• Dutch
  • Frisian
  • Afrikaans
Show full table of contents
Constraints on diphthongs
quickinfo

For diphthong formation to yield the correct outcome, the underlying representation of morphemes must meet the demands of several morpheme structure constraints. These constraints are

  1. the (Extended) Close Vowel Constraint for the rising and falling diphthongs and
  2. the Schwa constraint for the centring diphthongs.
With respect to the front-back dimension, the falling diphthongs are also constrained by the Place Constraint.

readmore

Diphthong formation in Frisian operates on vowel sequences which are part of the underlying representation of morphemes; the latter belong to the native, simplex part of the lexicon. For diphthong formation to yield the correct outcome, these underlying representations must meet the demands of several morpheme structure constraints.

In the first place, of a tautomorphemic sequence of two adjacent vowels, one vowel is close. This is expressed by the following constraint:

Close Vowel Constraint
If a native morpheme contains a sequence of two adjacent vowels, one of these is +close.
This constraint excludes sequences of two -close — viz. half close, half open and open — vowels. The constraint does not, however, exclude a sequence of two +close vowels, which translates into a rising diphthong (see: table The Frisian diphthongs).

With respect to the feature ±close then only the following tautomorphemic vowel sequences are allowed:

Allowed for tautomorphemic vowel sequences (w.r.t. the feature ±close)

  1. -close,+close
  2. +close,-close
  3. +close,+close
These sequences correspond with most attested diphthong types in Frisian: (1) underlies a falling, (2) and (3) a rising diphthong.

This leaves the centring diphthongs, which have schwa as their second component. Schwa cannot form a sequence with every vowel, as expressed by the following constraint:

Schwa Constraint
If a native morpheme contains a sequence of two adjacent vowels, the second of which is schwa, the first one is a (half) close vowel.

With respect to vowel height then there is a neat division of labour between the centring and the falling diphthongs. This means that the Close Vowel Constraint must be supplemented with the Extended Close Vowel Constraint:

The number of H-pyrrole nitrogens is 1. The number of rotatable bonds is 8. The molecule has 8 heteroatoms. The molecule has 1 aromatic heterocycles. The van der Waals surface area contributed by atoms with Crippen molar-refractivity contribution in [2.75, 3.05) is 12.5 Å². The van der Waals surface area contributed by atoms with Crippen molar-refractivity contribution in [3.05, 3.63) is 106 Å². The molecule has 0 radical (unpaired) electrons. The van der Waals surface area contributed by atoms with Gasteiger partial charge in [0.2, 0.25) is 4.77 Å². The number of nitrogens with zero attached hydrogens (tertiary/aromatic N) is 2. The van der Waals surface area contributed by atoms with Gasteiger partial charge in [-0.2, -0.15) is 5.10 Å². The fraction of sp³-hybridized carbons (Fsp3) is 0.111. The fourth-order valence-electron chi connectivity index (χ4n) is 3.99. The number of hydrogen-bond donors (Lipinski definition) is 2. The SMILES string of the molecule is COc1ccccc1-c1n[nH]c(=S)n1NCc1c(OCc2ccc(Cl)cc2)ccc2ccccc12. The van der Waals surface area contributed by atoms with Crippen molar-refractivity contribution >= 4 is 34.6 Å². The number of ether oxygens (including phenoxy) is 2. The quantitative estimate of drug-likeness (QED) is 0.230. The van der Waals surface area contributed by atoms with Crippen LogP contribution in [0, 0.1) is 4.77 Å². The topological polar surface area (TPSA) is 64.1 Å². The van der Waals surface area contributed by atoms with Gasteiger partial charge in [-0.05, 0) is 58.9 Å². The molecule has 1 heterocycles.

Extended Close Vowel Constraint
If a native morpheme contains a sequence of two adjacent vowels, the second of which is close, the first one is a (half) open vowel.

The falling diphthong /oj/ is an exception to the above constraint, for /o/ is a half close vowel.

The falling diphthongs must also be constrained as to the front-back dimension:

Place Constraint
If a native morpheme contains a sequence of a (half) open and a close vowel, both vowels are either front or back.

This constraint gives expression to the fact that a falling diphthong is 'organic', i.e. its components only differ as to their height specification.

Schwa is a basically unspecified vowel. This implies that sequences of a (half) close vowel and schwa meet neither the Close Vowel Constraint, the Extended Close Vowel Constraint nor the Place Constraint. Therefore, a separate constraint for schwa, viz. Schwa Constraint, is called for.

It should be noted that the Close Vowel Constraint is the general constraint, whereas the other ones are more specific. This implies that the latter take effect first. Only if a vowel sequence does not fall under one of these, it is the Close Vowel Constraint that exerts its influence.

References:
    Suggestions for further reading ▼
    phonology
    • Dutch
    • Frisian
    • Afrikaans
    Show more ▼
    morphology
    • Dutch
    • Frisian
    • Afrikaans
    • Strong and other irregular verbs
      [73%] Frisian > Morphology > Inflection > Verbs
    • -k
      [72%] Frisian > Morphology > Word formation > Derivation > Suffixation > Verbal suffixes > Noun as base
    • Weak verbs
      [72%] Frisian > Morphology > Inflection > Verbs
    • -s
      [71%] Frisian > Morphology > Word formation > Derivation > Suffixation > Adverbial suffixes > Noun as base
    • Degree
      [70%] Frisian > Morphology > Inflection > Adjectives
    Show more ▼
    syntax
    • Dutch
    • Frisian
    • Afrikaans
    • Mood
      [69%] Afrikaans > Syntax > Verbs and Verb Phrases > 1. Characterization and classification
    • Finite declarative complement clauses: Construction forms
      [68%] Afrikaans > Syntax > Verbs and Verb Phrases > 5. Complement Clauses > 5.1. Finite declarative complement clauses
    • Verb complement clauses (Overview)
      [66%] Afrikaans > Syntax > Verbs and Verb Phrases
    • Tenses
      [66%] Afrikaans > Syntax > Verbs and Verb Phrases > 1. Characterization and classification > 1.5. Tense, epistemic modality and aspect
    • R-pronouns
      [66%] Afrikaans > Syntax > Adjective Phrases > Complementation > Quantificational nature of the argument and linear order
    Show more ▼
    cite
    print